Current issue: 56(2)
The investigation concerns the nature of the dialectic relationships between small-scale entrepreneurs in peripheral areas and their business environments.
The investigation is weighted towards a theoretical and philosophical examination of the ways in which the behaviours of real-world entrepreneurs relate to their business environments. The theoretical framework first examines the assumption of intended or bounded rationality, which recognizes that human beings are in possession of imperfect information and imperfect ability, so that their perceived world is only an approximation of the real world. Following this, an epistemology is sought which enables the individual entrepreneur to be considered as the creator of his own world, and to compare this private world to the shared context of a wider set of spatial and social relations. Such an epistemology is found in existential phenomenology, which is subjected to a critical review.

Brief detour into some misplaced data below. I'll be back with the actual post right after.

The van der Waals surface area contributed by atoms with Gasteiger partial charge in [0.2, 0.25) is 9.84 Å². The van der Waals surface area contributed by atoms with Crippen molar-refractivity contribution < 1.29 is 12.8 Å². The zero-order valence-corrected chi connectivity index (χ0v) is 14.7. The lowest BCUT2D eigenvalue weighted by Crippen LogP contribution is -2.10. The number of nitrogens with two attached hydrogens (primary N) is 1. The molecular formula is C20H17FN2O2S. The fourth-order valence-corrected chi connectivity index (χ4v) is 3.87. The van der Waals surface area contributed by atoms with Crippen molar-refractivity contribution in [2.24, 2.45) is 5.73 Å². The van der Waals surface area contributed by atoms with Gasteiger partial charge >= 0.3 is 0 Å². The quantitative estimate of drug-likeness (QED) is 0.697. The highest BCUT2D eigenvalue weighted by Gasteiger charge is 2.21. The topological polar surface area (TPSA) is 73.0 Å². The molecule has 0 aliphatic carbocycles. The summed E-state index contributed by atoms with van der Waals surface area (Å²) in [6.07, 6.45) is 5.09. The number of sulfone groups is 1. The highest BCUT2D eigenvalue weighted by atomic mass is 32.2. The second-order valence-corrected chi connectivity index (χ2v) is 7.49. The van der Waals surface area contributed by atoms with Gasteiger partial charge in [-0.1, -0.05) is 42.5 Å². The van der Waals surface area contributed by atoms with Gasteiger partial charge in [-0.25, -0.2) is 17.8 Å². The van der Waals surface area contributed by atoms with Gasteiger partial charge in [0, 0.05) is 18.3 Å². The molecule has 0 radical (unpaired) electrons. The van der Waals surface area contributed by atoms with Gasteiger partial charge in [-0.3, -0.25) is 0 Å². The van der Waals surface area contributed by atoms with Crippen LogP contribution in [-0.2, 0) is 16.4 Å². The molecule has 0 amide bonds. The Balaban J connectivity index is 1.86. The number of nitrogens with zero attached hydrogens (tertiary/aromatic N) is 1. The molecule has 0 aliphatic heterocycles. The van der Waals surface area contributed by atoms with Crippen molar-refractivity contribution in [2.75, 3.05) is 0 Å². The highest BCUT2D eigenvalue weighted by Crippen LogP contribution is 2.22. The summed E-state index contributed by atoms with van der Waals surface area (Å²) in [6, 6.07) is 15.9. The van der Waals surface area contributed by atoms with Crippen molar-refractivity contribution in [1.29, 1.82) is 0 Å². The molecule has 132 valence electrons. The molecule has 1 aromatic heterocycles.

As an empirical case study, the investigation examines the small sawmill entrepreneurs of North Karelia, Finland. The empirical investigation examines the aspects of the small-scale entrepreneurs’ business attitudes, perceived business environments, and their ability to use business-related information. The existential man-environment dialectic is revealed by relating these attributes to the entrepreneurs’ social setting and the level of entrepreneurship as revealed by the sawmill typology.
The PDF includes a summary in Finnish.